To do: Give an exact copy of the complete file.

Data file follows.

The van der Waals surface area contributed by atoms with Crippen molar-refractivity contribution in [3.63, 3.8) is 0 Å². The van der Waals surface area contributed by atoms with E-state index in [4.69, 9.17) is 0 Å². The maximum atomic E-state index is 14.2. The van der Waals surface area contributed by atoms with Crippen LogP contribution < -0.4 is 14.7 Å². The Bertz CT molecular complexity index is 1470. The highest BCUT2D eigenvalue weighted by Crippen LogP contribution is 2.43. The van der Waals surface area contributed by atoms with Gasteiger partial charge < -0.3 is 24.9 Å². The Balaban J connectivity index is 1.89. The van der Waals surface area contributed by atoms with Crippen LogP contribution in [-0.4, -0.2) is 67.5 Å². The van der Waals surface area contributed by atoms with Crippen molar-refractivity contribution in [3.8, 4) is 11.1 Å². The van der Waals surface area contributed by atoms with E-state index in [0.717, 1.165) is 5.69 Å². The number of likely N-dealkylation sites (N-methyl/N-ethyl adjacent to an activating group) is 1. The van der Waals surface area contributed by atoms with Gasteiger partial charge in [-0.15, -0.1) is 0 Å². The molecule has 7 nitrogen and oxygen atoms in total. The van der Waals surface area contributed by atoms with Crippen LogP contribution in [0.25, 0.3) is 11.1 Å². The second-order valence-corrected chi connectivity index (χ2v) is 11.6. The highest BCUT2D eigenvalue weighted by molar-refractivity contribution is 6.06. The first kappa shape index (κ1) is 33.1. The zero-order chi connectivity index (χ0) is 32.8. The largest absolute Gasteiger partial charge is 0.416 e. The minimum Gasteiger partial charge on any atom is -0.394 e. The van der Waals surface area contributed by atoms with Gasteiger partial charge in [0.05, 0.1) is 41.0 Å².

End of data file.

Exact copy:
The van der Waals surface area contributed by atoms with Crippen molar-refractivity contribution in [3.63, 3.8) is 0 Å². The van der Waals surface area contributed by atoms with E-state index in [4.69, 9.17) is 0 Å². The maximum atomic E-state index is 14.2. The van der Waals surface area contributed by atoms with Crippen LogP contribution < -0.4 is 14.7 Å². The Bertz CT molecular complexity index is 1470. The highest BCUT2D eigenvalue weighted by Crippen LogP contribution is 2.43. The van der Waals surface area contributed by atoms with Gasteiger partial charge < -0.3 is 24.9 Å². The Balaban J connectivity index is 1.89. The van der Waals surface area contributed by atoms with Crippen LogP contribution in [-0.4, -0.2) is 67.5 Å². The van der Waals surface area contributed by atoms with Crippen molar-refractivity contribution in [3.8, 4) is 11.1 Å². The van der Waals surface area contributed by atoms with E-state index in [0.717, 1.165) is 5.69 Å². The number of likely N-dealkylation sites (N-methyl/N-ethyl adjacent to an activating group) is 1. The van der Waals surface area contributed by atoms with Gasteiger partial charge in [-0.15, -0.1) is 0 Å². The molecule has 7 nitrogen and oxygen atoms in total. The van der Waals surface area contributed by atoms with Crippen LogP contribution in [0.25, 0.3) is 11.1 Å². The second-order valence-corrected chi connectivity index (χ2v) is 11.6. The highest BCUT2D eigenvalue weighted by molar-refractivity contribution is 6.06. The first kappa shape index (κ1) is 33.1. The zero-order chi connectivity index (χ0) is 32.8. The largest absolute Gasteiger partial charge is 0.416 e. The minimum Gasteiger partial charge on any atom is -0.394 e. The van der Waals surface area contributed by atoms with Gasteiger partial charge in [0.05, 0.1) is 41.0 Å².